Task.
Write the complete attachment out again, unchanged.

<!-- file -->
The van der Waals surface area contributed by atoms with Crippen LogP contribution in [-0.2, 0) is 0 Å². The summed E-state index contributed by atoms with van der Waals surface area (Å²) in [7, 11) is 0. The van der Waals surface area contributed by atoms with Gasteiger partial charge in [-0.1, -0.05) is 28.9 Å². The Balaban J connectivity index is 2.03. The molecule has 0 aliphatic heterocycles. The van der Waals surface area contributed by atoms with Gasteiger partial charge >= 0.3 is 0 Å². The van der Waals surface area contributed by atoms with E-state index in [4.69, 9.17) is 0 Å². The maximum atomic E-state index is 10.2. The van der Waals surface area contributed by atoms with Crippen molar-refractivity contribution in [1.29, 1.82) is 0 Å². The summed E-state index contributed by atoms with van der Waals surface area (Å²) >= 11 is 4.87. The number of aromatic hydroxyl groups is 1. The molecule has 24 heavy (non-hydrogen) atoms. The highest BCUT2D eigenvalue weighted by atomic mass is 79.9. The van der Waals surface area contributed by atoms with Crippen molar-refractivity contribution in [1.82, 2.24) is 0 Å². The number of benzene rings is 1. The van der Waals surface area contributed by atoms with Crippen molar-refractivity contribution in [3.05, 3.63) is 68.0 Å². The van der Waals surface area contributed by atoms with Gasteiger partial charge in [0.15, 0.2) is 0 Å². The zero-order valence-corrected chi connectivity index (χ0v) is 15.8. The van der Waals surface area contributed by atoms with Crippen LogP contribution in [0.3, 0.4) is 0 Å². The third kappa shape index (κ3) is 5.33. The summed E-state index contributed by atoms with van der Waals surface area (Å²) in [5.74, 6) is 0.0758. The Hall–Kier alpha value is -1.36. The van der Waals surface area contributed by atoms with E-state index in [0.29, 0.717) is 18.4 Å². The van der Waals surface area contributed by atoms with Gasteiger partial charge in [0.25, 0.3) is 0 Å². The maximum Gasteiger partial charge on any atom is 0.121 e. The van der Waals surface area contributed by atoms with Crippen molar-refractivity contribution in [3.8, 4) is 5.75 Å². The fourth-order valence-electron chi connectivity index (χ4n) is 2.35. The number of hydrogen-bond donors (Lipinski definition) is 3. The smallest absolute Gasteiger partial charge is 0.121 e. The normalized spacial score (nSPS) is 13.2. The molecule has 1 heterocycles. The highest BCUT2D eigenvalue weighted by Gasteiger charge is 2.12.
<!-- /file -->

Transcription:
The van der Waals surface area contributed by atoms with Crippen LogP contribution in [-0.2, 0) is 0 Å². The summed E-state index contributed by atoms with van der Waals surface area (Å²) in [7, 11) is 0. The van der Waals surface area contributed by atoms with Gasteiger partial charge in [-0.1, -0.05) is 28.9 Å². The Balaban J connectivity index is 2.03. The molecule has 0 aliphatic heterocycles. The van der Waals surface area contributed by atoms with Gasteiger partial charge >= 0.3 is 0 Å². The van der Waals surface area contributed by atoms with E-state index in [4.69, 9.17) is 0 Å². The maximum atomic E-state index is 10.2. The van der Waals surface area contributed by atoms with Crippen molar-refractivity contribution in [1.29, 1.82) is 0 Å². The summed E-state index contributed by atoms with van der Waals surface area (Å²) >= 11 is 4.87. The number of aromatic hydroxyl groups is 1. The molecule has 24 heavy (non-hydrogen) atoms. The highest BCUT2D eigenvalue weighted by atomic mass is 79.9. The van der Waals surface area contributed by atoms with Crippen molar-refractivity contribution in [1.82, 2.24) is 0 Å². The number of benzene rings is 1. The van der Waals surface area contributed by atoms with Crippen molar-refractivity contribution in [3.05, 3.63) is 68.0 Å². The van der Waals surface area contributed by atoms with Gasteiger partial charge in [0.15, 0.2) is 0 Å². The zero-order valence-corrected chi connectivity index (χ0v) is 15.8. The van der Waals surface area contributed by atoms with Crippen LogP contribution in [0.3, 0.4) is 0 Å². The third kappa shape index (κ3) is 5.33. The summed E-state index contributed by atoms with van der Waals surface area (Å²) in [5.74, 6) is 0.0758. The Hall–Kier alpha value is -1.36. The van der Waals surface area contributed by atoms with E-state index in [0.29, 0.717) is 18.4 Å². The van der Waals surface area contributed by atoms with Gasteiger partial charge in [0.25, 0.3) is 0 Å². The maximum Gasteiger partial charge on any atom is 0.121 e. The van der Waals surface area contributed by atoms with Crippen molar-refractivity contribution in [3.8, 4) is 5.75 Å². The fourth-order valence-electron chi connectivity index (χ4n) is 2.35. The number of hydrogen-bond donors (Lipinski definition) is 3. The smallest absolute Gasteiger partial charge is 0.121 e. The normalized spacial score (nSPS) is 13.2. The molecule has 1 heterocycles. The highest BCUT2D eigenvalue weighted by Gasteiger charge is 2.12.